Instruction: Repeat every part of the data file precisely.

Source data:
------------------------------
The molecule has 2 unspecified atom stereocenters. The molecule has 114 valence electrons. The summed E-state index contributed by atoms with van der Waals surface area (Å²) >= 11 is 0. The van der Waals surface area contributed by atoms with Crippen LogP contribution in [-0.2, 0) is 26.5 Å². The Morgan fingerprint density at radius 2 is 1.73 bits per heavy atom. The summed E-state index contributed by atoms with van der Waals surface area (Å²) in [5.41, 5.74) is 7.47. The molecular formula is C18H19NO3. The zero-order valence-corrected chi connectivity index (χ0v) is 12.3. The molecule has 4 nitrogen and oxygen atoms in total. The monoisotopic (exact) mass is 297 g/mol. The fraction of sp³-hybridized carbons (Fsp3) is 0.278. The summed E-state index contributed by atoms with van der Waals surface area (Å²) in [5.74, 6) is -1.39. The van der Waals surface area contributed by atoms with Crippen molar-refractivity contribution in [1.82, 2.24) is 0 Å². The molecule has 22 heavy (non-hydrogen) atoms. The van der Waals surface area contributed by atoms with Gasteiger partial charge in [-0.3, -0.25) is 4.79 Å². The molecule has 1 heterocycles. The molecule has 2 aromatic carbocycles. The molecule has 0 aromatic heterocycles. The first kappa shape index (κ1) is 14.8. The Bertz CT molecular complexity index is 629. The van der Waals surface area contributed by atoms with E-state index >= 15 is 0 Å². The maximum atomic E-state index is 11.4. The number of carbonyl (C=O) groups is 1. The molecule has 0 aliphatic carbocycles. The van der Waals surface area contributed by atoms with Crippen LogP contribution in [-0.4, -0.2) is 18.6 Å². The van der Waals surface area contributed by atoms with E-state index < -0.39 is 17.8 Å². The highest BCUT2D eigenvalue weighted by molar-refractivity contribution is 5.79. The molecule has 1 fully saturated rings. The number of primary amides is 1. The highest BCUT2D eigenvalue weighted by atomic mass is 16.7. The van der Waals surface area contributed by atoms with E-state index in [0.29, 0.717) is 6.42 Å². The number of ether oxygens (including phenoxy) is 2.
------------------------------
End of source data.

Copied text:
The molecule has 2 unspecified atom stereocenters. The molecule has 114 valence electrons. The summed E-state index contributed by atoms with van der Waals surface area (Å²) >= 11 is 0. The van der Waals surface area contributed by atoms with Crippen LogP contribution in [-0.2, 0) is 26.5 Å². The Morgan fingerprint density at radius 2 is 1.73 bits per heavy atom. The summed E-state index contributed by atoms with van der Waals surface area (Å²) in [5.41, 5.74) is 7.47. The molecular formula is C18H19NO3. The zero-order valence-corrected chi connectivity index (χ0v) is 12.3. The molecule has 4 nitrogen and oxygen atoms in total. The monoisotopic (exact) mass is 297 g/mol. The fraction of sp³-hybridized carbons (Fsp3) is 0.278. The summed E-state index contributed by atoms with van der Waals surface area (Å²) in [5.74, 6) is -1.39. The van der Waals surface area contributed by atoms with Crippen molar-refractivity contribution in [1.82, 2.24) is 0 Å². The molecule has 22 heavy (non-hydrogen) atoms. The van der Waals surface area contributed by atoms with Gasteiger partial charge in [-0.3, -0.25) is 4.79 Å². The molecule has 1 heterocycles. The molecule has 2 aromatic carbocycles. The molecule has 0 aromatic heterocycles. The first kappa shape index (κ1) is 14.8. The Bertz CT molecular complexity index is 629. The van der Waals surface area contributed by atoms with E-state index >= 15 is 0 Å². The maximum atomic E-state index is 11.4. The number of carbonyl (C=O) groups is 1. The molecule has 0 aliphatic carbocycles. The van der Waals surface area contributed by atoms with Crippen LogP contribution in [-0.4, -0.2) is 18.6 Å². The van der Waals surface area contributed by atoms with E-state index < -0.39 is 17.8 Å². The highest BCUT2D eigenvalue weighted by molar-refractivity contribution is 5.79. The molecule has 1 fully saturated rings. The number of primary amides is 1. The highest BCUT2D eigenvalue weighted by atomic mass is 16.7. The van der Waals surface area contributed by atoms with E-state index in [0.29, 0.717) is 6.42 Å². The number of ether oxygens (including phenoxy) is 2.